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CHICAGO — The Civilian Office of Police Accountability publicly released their report on the forced entry of Anjanette Young’s home in February of 2019. 

After an extensive 18-month-long investigation, COPA found that at least half the officers involved should face consequences over what happened that night. This comes after Chicago Police Supt. David Brown recommended the firing of a sergeant involved in the wrongful home raid.

The report said the department’s failures in executing the warrant were preceded by “…the absence of required due diligence and supervision in the warrant’s acquisition.”

The report states Officer Alain Aporongao, who obtained the warrant, failed to properly verify the address of a known felon, given to him by a police informant. That led officers to the home of Young instead.

The report recommends Aporongao receive a minimum of a six-month suspension, but potential termination for him is on the table. 

Termination is also a possibility for two sergeants involved in the botched raid — Alex Wolinski, whom Brown has already stated should be fired — and Cory Petracco. COPA is recommending a minimum of a one-year suspension for both.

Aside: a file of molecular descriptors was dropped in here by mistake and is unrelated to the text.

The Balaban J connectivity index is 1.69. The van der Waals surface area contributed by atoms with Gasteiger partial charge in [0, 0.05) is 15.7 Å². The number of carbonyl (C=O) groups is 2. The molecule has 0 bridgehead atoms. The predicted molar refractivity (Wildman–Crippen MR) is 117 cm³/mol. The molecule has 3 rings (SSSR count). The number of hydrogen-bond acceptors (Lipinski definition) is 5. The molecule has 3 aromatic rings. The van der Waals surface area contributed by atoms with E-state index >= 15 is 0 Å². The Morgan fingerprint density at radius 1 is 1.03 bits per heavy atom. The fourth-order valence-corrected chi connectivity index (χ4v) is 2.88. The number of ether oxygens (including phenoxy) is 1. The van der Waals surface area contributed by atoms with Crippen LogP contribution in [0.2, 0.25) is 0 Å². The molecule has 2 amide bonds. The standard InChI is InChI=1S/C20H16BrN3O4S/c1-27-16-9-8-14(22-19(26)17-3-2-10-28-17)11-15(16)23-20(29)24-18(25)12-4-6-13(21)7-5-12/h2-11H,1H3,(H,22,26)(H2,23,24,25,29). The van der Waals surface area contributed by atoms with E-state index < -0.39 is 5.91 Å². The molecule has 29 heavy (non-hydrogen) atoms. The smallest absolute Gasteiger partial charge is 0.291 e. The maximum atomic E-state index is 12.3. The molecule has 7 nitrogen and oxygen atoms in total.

The investigation raised nearly 100 allegations of misconduct against more than a dozen officers, some of whom, when questioned described having a lack of warrant-specific training. Many claimed they had largely learned about the process through informal conversations with more experienced officers. 

It was also found that the tactical team burst into Young’s home that night only five seconds after announcing the search warrant — a move deemed unlawful and a violation of departmental policy. 

Wolinski is accused of violating nearly a dozen rules in connection with the raid. Among them, he allegedly waited too long to present Young with a copy of the search warrant.

Young had just returned home from a night shift at Rush University Medical Center on Feb. 21, 2019 when she was getting undressed and ready for bed.

Young was handcuffed — while naked — approximately 15 seconds after the door was breached and covered with a blanket less than a minute later but not permitted to put clothes on for another 10 minutes. That was when she was escorted to a bedroom by Officer Ella French — who was recently killed in the line of duty during a traffic stop.

Young told the officers multiple times they were in the wrong home. Police had been looking for a suspect they believed had a gun, ammunition and a small number of drugs.

The COPA report also accused four officers of improper action during the detention of an unknown male suspect, outside young’s home. It says the officers improperly searched the man’s vehicle and failed to submit a report in that case.

Among the four officers named in the report is French. The report found French failed to timely activate her body camera and didn’t document the detention and search of the man. COPA recommended she be given a three-day suspension.

The report was submitted in October — two months after French’s death.